Predictive Validity of Pretrial Risk Assessments: A Systematic Review of the Literature

Published on 2020-06-19T12:08:54Z (GMT) by
<div><p>Bail reform is sweeping the nation and many jurisdictions are looking to pretrial risk assessment as one potential strategy to support these efforts. This article summarizes the findings of a systematic review of research examining the predictive validity of pretrial risk assessments. We reviewed 11 studies (13 publications) examining the predictive validity of six pretrial risk assessment instruments reported in the gray and peer-reviewed literature as of December, 2018. Findings typically show good to excellent predictive validity. Differences in predictive validity for men and women were mixed and small. When it could be examined, predictive validity was generally comparable across racial/ethnic subgroups; however, three comparisons revealed notably lower, albeit still fair to good, predictive validity for defendants of color than White defendants. Findings suggest that pretrial risk assessments predict pretrial outcomes with acceptable accuracy, but also emphasize the need for continued investigation of predictive validity across gender and racial/ethnic subgroups.</p></div>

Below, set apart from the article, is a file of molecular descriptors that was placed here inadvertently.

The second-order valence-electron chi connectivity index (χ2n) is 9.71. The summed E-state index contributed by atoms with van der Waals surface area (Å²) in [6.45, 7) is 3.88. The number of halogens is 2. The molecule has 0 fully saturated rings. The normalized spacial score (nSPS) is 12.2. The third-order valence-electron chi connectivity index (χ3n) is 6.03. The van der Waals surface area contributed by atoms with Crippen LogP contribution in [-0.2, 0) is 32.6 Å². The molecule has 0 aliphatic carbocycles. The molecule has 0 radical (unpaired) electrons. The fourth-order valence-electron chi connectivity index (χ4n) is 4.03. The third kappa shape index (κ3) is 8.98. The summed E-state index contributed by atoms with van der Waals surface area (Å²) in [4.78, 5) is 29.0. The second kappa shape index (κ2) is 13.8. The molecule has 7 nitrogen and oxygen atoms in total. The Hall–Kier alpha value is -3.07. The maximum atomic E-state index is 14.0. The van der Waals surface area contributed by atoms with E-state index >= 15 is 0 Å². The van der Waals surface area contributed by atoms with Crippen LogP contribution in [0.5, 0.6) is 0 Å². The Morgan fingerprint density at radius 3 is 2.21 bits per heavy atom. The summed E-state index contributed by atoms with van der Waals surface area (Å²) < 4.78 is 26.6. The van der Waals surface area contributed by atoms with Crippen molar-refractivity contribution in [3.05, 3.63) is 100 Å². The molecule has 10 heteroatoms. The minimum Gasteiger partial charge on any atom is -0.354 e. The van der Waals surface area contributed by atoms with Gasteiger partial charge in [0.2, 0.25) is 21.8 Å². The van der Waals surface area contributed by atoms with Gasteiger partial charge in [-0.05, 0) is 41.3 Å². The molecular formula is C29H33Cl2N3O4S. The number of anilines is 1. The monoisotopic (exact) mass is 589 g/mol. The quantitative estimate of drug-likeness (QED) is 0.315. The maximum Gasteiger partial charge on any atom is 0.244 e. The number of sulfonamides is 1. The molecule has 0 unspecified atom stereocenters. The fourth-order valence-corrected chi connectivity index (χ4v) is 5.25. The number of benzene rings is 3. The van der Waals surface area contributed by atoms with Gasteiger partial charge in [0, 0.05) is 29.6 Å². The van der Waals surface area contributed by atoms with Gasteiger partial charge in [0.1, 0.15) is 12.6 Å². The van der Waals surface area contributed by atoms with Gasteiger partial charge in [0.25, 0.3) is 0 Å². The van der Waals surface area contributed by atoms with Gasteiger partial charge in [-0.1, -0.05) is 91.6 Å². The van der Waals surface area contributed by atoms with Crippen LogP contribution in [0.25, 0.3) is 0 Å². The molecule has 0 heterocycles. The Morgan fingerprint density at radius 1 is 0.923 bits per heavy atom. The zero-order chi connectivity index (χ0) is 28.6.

Cite this collection

Desmarais, Sarah L.; Zottola, Samantha A.; Duhart Clarke, Sarah E.; Lowder, Evan M. (2020): Predictive Validity of Pretrial Risk Assessments: A Systematic Review of the Literature. SAGE Journals. Collection. https://doi.org/10.25384/SAGE.c.5029580.v1